Latest Kaiser Health News Stories
Critically ill rural patients are often sent to city hospitals for high-level treatment, and as their numbers grow, some urban hospitals are buckling under the added strain. Meanwhile, mask-wearing and other pandemic prevention measures remain spotty in rural counties.
COVID-19’s toll weighs heavily on nurses, who can suffer stress and other psychological problems if they don’t believe they are able to help their patients sufficiently.
A proposal in Washington state would use right-to-try laws to allow terminally ill patients access to psilocybin — the famed magic mushrooms of America’s psychedelic ’60s — to ease depression and anxiety.
It’s a complex program with many options — as well as confusing rules and nuances. Here’s how to get reliable guidance.
A shortage of nurses has turned hospital staffing into a sort of national bidding war, with hospitals willing to pay exorbitant wages to secure the nurses they need. That threatens to shift the supply of nurses toward more affluent areas.
Medicare se reduce fundamentalmente a dos alternativas: la tarifa por servicio del Medicare Tradicional o el enfoque de atención administrada de Medicare Advantage.
The law will ban the manufacture and sale in California of personal care products that contain 24 toxics, including asbestos, formaldehyde and lead, and is expected to fill a gap in federal regulation as companies sell the new formulations nationwide.
Referrals of children to urgent care clinics or emergency rooms have become so prevalent that the American Academy of Pediatrics came out with interim guidance on how practices can safely continue to see patients. The academy recommended that pediatricians strive “to provide care for the same variety of visits that they provided prior to the public health emergency.”
Some consumers who received tax credits to purchase insurance from Affordable Care Act marketplaces report they’ve received letters in error from the government saying they didn’t file the IRS forms to account for how much money they made and how much funding they received from the government.
Although President-elect Joe Biden is free to meet with people who will be vital to carry out his administration’s fight against COVID, he and his transition team are blocked from conferring with federal officials because the Trump administration refuses to acknowledge Biden won the election. That could have a critical impact on Biden’s efforts to help fight the coronavirus.
Eight months after California Healthline’s Heidi de Marco photographed LA under lockdown, she returned to the same iconic spots. Vehicle and foot traffic are up — as are coronavirus cases.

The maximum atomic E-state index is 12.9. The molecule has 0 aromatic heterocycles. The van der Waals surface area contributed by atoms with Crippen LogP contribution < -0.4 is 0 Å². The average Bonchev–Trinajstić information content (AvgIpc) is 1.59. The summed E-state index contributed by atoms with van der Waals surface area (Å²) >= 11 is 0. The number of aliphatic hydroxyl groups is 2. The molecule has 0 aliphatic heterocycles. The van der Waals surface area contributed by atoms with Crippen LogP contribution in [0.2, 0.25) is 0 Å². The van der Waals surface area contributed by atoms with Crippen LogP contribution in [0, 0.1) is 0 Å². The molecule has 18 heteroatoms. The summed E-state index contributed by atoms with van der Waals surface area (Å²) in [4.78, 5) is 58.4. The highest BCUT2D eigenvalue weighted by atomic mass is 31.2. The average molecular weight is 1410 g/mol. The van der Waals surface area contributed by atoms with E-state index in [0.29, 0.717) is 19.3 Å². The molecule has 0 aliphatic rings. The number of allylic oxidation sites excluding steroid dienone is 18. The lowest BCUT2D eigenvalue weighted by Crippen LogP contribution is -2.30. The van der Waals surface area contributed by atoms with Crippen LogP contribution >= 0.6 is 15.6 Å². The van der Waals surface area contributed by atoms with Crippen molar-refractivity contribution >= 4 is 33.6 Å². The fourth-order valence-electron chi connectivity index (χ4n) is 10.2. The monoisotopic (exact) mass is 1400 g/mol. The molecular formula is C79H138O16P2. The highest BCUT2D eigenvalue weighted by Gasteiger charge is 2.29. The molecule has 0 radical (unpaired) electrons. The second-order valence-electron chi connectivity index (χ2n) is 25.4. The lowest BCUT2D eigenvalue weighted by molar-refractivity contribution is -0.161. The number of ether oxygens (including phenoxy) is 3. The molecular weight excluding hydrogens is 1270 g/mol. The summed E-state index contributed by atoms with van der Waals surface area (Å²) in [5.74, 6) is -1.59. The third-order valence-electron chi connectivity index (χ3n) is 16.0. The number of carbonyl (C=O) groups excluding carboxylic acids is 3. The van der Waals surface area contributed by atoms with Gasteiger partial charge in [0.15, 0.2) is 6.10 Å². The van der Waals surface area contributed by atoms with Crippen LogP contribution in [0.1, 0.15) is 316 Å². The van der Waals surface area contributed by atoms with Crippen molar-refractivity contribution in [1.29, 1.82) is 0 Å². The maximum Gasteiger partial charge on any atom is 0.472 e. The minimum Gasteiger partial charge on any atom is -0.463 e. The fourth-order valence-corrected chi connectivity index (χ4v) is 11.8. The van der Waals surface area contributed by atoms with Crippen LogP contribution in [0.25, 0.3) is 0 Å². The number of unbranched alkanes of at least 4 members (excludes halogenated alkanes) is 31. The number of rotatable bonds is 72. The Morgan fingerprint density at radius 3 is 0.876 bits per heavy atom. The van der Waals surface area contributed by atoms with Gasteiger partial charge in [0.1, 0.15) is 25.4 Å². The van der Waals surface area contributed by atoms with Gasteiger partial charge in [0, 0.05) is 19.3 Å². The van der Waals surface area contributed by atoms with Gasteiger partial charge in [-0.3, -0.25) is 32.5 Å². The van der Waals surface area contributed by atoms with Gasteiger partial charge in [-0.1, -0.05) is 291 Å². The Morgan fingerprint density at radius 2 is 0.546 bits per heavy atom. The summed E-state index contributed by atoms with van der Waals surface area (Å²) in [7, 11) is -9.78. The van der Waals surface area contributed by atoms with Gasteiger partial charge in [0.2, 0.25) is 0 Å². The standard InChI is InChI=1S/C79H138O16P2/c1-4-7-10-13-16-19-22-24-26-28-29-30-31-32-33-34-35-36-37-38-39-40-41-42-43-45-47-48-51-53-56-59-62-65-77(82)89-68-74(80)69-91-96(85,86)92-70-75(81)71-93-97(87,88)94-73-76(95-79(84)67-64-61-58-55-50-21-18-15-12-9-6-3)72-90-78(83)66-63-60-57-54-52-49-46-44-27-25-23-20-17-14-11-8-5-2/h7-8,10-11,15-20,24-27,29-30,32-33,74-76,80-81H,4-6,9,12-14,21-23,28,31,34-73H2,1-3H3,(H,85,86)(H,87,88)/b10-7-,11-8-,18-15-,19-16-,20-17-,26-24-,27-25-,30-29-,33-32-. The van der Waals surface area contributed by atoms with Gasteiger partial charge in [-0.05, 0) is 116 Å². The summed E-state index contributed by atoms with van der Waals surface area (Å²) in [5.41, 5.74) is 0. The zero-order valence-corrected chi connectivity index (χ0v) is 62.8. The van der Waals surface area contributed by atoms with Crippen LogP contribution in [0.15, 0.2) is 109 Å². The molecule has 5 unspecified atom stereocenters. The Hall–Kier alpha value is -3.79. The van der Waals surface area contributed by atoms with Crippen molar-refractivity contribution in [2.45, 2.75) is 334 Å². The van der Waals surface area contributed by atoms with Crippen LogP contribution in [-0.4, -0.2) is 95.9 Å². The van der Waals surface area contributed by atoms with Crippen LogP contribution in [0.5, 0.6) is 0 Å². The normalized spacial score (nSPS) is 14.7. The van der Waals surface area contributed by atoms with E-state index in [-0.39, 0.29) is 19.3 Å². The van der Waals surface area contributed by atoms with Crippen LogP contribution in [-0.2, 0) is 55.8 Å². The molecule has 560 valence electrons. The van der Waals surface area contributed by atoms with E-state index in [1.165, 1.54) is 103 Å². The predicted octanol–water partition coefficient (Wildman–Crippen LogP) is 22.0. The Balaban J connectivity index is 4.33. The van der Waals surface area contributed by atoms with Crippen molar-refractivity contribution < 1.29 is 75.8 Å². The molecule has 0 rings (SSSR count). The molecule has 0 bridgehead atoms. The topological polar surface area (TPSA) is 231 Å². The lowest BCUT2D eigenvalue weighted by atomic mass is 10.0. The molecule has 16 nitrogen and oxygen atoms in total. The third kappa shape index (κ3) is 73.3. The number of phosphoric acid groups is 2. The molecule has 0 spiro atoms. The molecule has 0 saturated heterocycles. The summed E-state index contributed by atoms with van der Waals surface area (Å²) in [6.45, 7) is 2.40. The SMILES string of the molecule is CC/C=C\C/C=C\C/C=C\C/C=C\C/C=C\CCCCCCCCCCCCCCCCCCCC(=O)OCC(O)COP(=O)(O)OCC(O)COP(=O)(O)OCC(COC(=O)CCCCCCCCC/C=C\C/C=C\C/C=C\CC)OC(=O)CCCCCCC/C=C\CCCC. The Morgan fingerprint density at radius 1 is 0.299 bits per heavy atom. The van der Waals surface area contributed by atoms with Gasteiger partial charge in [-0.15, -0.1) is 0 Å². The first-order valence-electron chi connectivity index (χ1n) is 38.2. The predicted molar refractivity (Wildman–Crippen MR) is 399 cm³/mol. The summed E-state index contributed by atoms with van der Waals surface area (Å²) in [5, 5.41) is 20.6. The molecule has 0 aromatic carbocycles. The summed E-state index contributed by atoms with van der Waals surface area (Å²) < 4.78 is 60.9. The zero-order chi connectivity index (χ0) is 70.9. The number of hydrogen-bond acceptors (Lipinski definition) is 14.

COVID-19 is spreading rapidly around the U.S. even before Thanksgiving promises to accelerate the trend. There are two promising vaccine candidates, but because President Donald Trump still refuses to concede the election and is holding up the official transition, President-Elect Joe Biden and his team cannot access plans for distributing those vaccines. Margot Sanger-Katz of The New York Times, Alice Miranda Ollstein of Politico and Sarah Karlin-Smith of the Pink Sheet join KHN’s Julie Rovner to discuss these issues and more. Plus, for extra credit, the panelists recommend their favorite health policy stories of the week they think you should read, too.
As coronavirus cases surge, state officials can’t afford to wait for a new president to take office before taking action. But some governors’ initiatives seem to be little more than policy tweaks or symbolic gestures.
KHN and California Healthline staff made the rounds on national and local media this week to discuss their stories. Here’s a collection of their appearances.
As coronavirus cases take off across the U.S., airlines promote holiday deals and encourage travel. But are flyers throwing caution to the wind?
The state’s hospital association in September picked Mary Mayhew to be its new CEO. While leading the state Medicaid office, she was a vocal critic of the Affordable Care Act’s Medicaid expansion program.
An investigation by KHN and The Guardian shows that 329 health care workers age 65 or older have reportedly died of COVID-19.
El doctor Anthony Fauci, la autoridad máxima en enfermedades infecciosas del país, dice que, si la mayoría de las personas se vacuna, se lograría cierta “normalidad” a mediados de 2021.
In a new interview, the nation’s top infectious disease expert tells us how to survive the coming months and describes how hard it is when people still insist the coronavirus outbreak is “fake news.”
Anthony Fauci is one of the nation’s most trusted voices during public health emergencies. As the head of the National Institutes of Health’s National Institute of Allergy and Infectious Diseases since 1984, Fauci has helped guide the nation through the HIV/AIDS epidemic and more recent outbreaks of Ebola and Zika. In this special episode of KHN’s “What the Health?” podcast, Fauci sits down with KHN Editor-in-Chief Elisabeth Rosenthal to talk about how to navigate the next phase of the coronavirus pandemic and what the incoming Biden administration should do first.